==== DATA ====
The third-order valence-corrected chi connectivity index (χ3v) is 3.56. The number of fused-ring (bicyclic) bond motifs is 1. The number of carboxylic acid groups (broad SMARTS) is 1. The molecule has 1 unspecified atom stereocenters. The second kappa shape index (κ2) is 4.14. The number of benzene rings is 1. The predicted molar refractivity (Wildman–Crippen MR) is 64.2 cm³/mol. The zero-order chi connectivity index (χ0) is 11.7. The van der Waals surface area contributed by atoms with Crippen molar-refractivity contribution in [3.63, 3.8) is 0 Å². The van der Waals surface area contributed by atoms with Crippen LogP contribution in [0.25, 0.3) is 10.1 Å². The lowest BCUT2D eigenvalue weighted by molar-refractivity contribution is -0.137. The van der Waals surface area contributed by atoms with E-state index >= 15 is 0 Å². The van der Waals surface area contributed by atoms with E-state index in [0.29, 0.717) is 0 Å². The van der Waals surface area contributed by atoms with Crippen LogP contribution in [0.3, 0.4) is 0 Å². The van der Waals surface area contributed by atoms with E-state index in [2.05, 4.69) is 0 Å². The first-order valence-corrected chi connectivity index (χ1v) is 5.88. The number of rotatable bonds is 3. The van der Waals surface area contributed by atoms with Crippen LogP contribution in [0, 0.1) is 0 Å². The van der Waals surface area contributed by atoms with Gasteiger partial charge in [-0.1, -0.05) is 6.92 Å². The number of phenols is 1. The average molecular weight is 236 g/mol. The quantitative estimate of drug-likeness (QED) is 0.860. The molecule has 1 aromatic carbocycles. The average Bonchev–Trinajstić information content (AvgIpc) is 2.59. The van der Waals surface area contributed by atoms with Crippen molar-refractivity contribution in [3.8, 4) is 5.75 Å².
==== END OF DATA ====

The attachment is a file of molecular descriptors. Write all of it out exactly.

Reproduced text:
The third-order valence-corrected chi connectivity index (χ3v) is 3.56. The number of fused-ring (bicyclic) bond motifs is 1. The number of carboxylic acid groups (broad SMARTS) is 1. The molecule has 1 unspecified atom stereocenters. The second kappa shape index (κ2) is 4.14. The number of benzene rings is 1. The predicted molar refractivity (Wildman–Crippen MR) is 64.2 cm³/mol. The zero-order chi connectivity index (χ0) is 11.7. The van der Waals surface area contributed by atoms with Crippen molar-refractivity contribution in [3.63, 3.8) is 0 Å². The van der Waals surface area contributed by atoms with Crippen LogP contribution in [0.25, 0.3) is 10.1 Å². The lowest BCUT2D eigenvalue weighted by molar-refractivity contribution is -0.137. The van der Waals surface area contributed by atoms with E-state index >= 15 is 0 Å². The van der Waals surface area contributed by atoms with E-state index in [0.29, 0.717) is 0 Å². The van der Waals surface area contributed by atoms with Crippen LogP contribution in [0.3, 0.4) is 0 Å². The van der Waals surface area contributed by atoms with E-state index in [2.05, 4.69) is 0 Å². The first-order valence-corrected chi connectivity index (χ1v) is 5.88. The number of rotatable bonds is 3. The van der Waals surface area contributed by atoms with Crippen LogP contribution in [0, 0.1) is 0 Å². The van der Waals surface area contributed by atoms with Gasteiger partial charge in [-0.1, -0.05) is 6.92 Å². The number of phenols is 1. The average molecular weight is 236 g/mol. The quantitative estimate of drug-likeness (QED) is 0.860. The molecule has 1 aromatic carbocycles. The average Bonchev–Trinajstić information content (AvgIpc) is 2.59. The van der Waals surface area contributed by atoms with Crippen molar-refractivity contribution in [3.8, 4) is 5.75 Å².